Is The New FCC Chairman Going To Let Net Neutrality Die?

Net-neutrality opponents cheer Chairman Wheeler’s “market-friendly” comments. Activists fear the worst: “more than a little troubling.”

Jason Reed / Reuters / Reuters

Last night, in the same venue that hosted this year’s White House Correspondents’ Dinner, over 1,600 communications industry professionals — lobbyists, lawyers, regulators — gathered together for what insiders call the “Telecom Prom.” On stage, freshly appointed FCC Chair Tom Wheeler rattled off some jokes. “Understand the priorities of the new chair,” he teasingly suggested to lobbyists in the audience. “For example, if he’s a grandfather, don’t wait to ask him to pull out the pictures of the grandchildren.”

Wheeler put on a good show. But at some tables, the topic centered around another performance by the chairman, delivered a few days earlier at Ohio State University. During a Q&A session following the chairman’s first formal public address, he uttered a surprising line. Asked about tiered internet access and “data hogs,” he said the following:

I think we’re also going to see a two-sided market where Netflix might say, ‘Well, I’ll pay in order to make sure that you might receive, my subscriber might receive, the best possible transmission of this movie.’ I think we want to let those kinds of things evolve.

To net-neutrality supporters, who want to prevent internet service providers from prioritizing, or charging for, different types of internet traffic, this was extremely alarming. Michael Weinberg, a vice president at pro-net-neutrality nonprofit Public Knowledge, sounded the alarm immediately. “This is, of course, exactly the type of market that net neutrality is designed to prevent,” he wrote the next day. “If Chairman Wheeler’s version of net neutrality is different from everyone else’s version of net neutrality, we need to know that sooner rather than later.”

A spokesperson for Free Press, another pro-net-neutrality group, told BuzzFeed, “We are concerned about the two-sided market,” and pointed us to a blog post on the organization’s site. “There was a lot to like” about the speech, the post says, but the answers given during the Q&A “were more than a little troubling.”

It continues: “Allowing ISPs to charge for prioritization would encourage artificial scarcity, depress competition, harm online innovation and threaten the very existence of the open Internet.”

Wheeler’s past as a cable and wireless industry lobbyist, as well as an enthusiastic response to his appointment from AT&T and Comcast, put internet watchdog groups on high alert all the way back in May. Wheeler has since tried to assuage worries, to little effect. In November, Fortune described Wheeler’s goals for net neutrality to be “anybody’s guess.”

Wheeler did not address the Ohio State comments during his speech at the Federal Communications Bar Association dinner last night, despite considerable pressure from the press. “It was certainly something people were talking about on the floor,” said Public Knowledge’s Weinberg. “I did talk to some folks on the FCC staff, and they’re clearly aware that this is a thing.” The closest he came was a spectrum joke: “There’s a good supply of good wine here tonight, but it’s a limited supply, so AT&T and Verizon, we’re going to have to ask you to limit.”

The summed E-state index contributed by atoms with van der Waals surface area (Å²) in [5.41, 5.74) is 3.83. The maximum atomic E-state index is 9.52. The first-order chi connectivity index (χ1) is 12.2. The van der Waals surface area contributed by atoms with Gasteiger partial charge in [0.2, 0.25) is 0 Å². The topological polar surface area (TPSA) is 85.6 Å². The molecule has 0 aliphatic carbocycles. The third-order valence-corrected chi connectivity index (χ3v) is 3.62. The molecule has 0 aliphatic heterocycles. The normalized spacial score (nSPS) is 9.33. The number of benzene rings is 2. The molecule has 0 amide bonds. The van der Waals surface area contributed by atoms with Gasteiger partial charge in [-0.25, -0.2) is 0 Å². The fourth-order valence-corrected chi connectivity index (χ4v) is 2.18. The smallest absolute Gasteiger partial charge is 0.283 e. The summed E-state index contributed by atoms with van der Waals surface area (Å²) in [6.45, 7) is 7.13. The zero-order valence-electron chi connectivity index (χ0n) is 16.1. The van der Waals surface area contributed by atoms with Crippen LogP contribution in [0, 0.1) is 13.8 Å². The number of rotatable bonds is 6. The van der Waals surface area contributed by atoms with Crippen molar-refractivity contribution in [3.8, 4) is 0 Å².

In response to a request for comment, an FCC staffer supplied excerpts from the chairman’s speech, suggesting that its content was a better representation of his views, and noting that during the same Q&A, the chairman expressed general support for net neutrality.

To critics of net neutrality, the speech came as a more welcome surprise. “Especially with this Ohio State speech, it sounds like Wheeler is a little more industry friendly than [former chairman] Genachowski was,” says Brent Skorup of the libertarian Mercatus Center at George Mason University says. “I think that’s what Public Knowledge and Free Press are worried about.”

“And frankly I think his Ohio State speech about allowing usage-based pricing, and penalizing data hogs, and openness to two-sided markets — I can’t remember Genachowski speaking as well about those sorts of things,” Skorup told BuzzFeed. It wasn’t until the Q&A session that the word “neutrality” was used; in the relatively brief speech, however, “market” and “markets” were invoked over a dozen times.

A lot rides on an upcoming court decision, due soon, regarding the enforcement of the FCC’s Open Internet Order, a somewhat soft but largely pro-net-neutrality regulation drafted and instituted during Genachowski’s tenure. Verizon filed a lawsuit against the FCC, claiming that it did not have the authority to enforce such rules, and the DC Court of Appeals recently heard oral arguments. It’s unclear which way it will go: If the FCC loses, and important parts of the OIO are stuck down, the FCC can either attempt to take the case to the Supreme Court or reclassify broadband as a common carrier telephone service, which would give it clearer authority to regulate.

“I don’t think the FCC would contemplate Title II classification,” says Skorup. “We may go back to the way it was 10 years ago, with ex-post enforcement,” he says, referring to a case-by-case enforcement situation his organization would be happy with, and which alarms net-neutrality advocates. It would, essentially, hand the issue of net neutrality to antitrust courts.

For now, both sides are holding their breath. An FCC oversight hearing scheduled for next week will require testimony from all five FCC commissioners, who will be asked for broad updates on the commission’s policies. “The conventional wisdom expectation is, if he’s going to address this, that would be the logical place to do it,” says Weinberg. “It’s pretty clear that the FCC and [Wheeler’s] office are aware these comments raise concerns,” he says. “The ball is in their court.”

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